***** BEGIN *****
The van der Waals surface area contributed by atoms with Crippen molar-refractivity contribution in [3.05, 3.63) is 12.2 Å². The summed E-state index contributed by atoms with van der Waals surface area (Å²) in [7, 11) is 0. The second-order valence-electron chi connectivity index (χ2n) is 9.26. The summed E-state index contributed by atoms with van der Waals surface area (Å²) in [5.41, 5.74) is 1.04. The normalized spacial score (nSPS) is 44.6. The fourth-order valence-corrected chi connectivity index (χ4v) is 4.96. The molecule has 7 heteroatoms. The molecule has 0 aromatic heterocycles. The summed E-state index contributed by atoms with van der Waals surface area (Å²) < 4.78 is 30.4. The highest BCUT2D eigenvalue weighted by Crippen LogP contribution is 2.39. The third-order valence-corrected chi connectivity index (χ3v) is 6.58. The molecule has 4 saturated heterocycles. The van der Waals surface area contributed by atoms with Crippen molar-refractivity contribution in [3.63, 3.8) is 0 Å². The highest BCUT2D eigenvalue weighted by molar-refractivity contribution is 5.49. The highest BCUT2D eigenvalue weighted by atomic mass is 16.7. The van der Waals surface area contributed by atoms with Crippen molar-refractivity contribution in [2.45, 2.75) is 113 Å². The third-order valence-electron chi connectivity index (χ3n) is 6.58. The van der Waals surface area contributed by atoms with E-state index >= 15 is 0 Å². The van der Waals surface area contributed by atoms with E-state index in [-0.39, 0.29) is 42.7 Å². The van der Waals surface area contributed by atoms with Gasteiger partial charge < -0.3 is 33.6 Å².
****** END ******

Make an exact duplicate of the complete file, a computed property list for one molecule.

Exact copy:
The van der Waals surface area contributed by atoms with Crippen molar-refractivity contribution in [3.05, 3.63) is 12.2 Å². The summed E-state index contributed by atoms with van der Waals surface area (Å²) in [7, 11) is 0. The second-order valence-electron chi connectivity index (χ2n) is 9.26. The summed E-state index contributed by atoms with van der Waals surface area (Å²) in [5.41, 5.74) is 1.04. The normalized spacial score (nSPS) is 44.6. The fourth-order valence-corrected chi connectivity index (χ4v) is 4.96. The molecule has 7 heteroatoms. The molecule has 0 aromatic heterocycles. The summed E-state index contributed by atoms with van der Waals surface area (Å²) < 4.78 is 30.4. The highest BCUT2D eigenvalue weighted by Crippen LogP contribution is 2.39. The third-order valence-corrected chi connectivity index (χ3v) is 6.58. The molecule has 4 saturated heterocycles. The van der Waals surface area contributed by atoms with Crippen molar-refractivity contribution in [3.63, 3.8) is 0 Å². The highest BCUT2D eigenvalue weighted by molar-refractivity contribution is 5.49. The highest BCUT2D eigenvalue weighted by atomic mass is 16.7. The van der Waals surface area contributed by atoms with Crippen molar-refractivity contribution in [2.45, 2.75) is 113 Å². The third-order valence-electron chi connectivity index (χ3n) is 6.58. The van der Waals surface area contributed by atoms with E-state index >= 15 is 0 Å². The van der Waals surface area contributed by atoms with E-state index in [-0.39, 0.29) is 42.7 Å². The van der Waals surface area contributed by atoms with Gasteiger partial charge < -0.3 is 33.6 Å².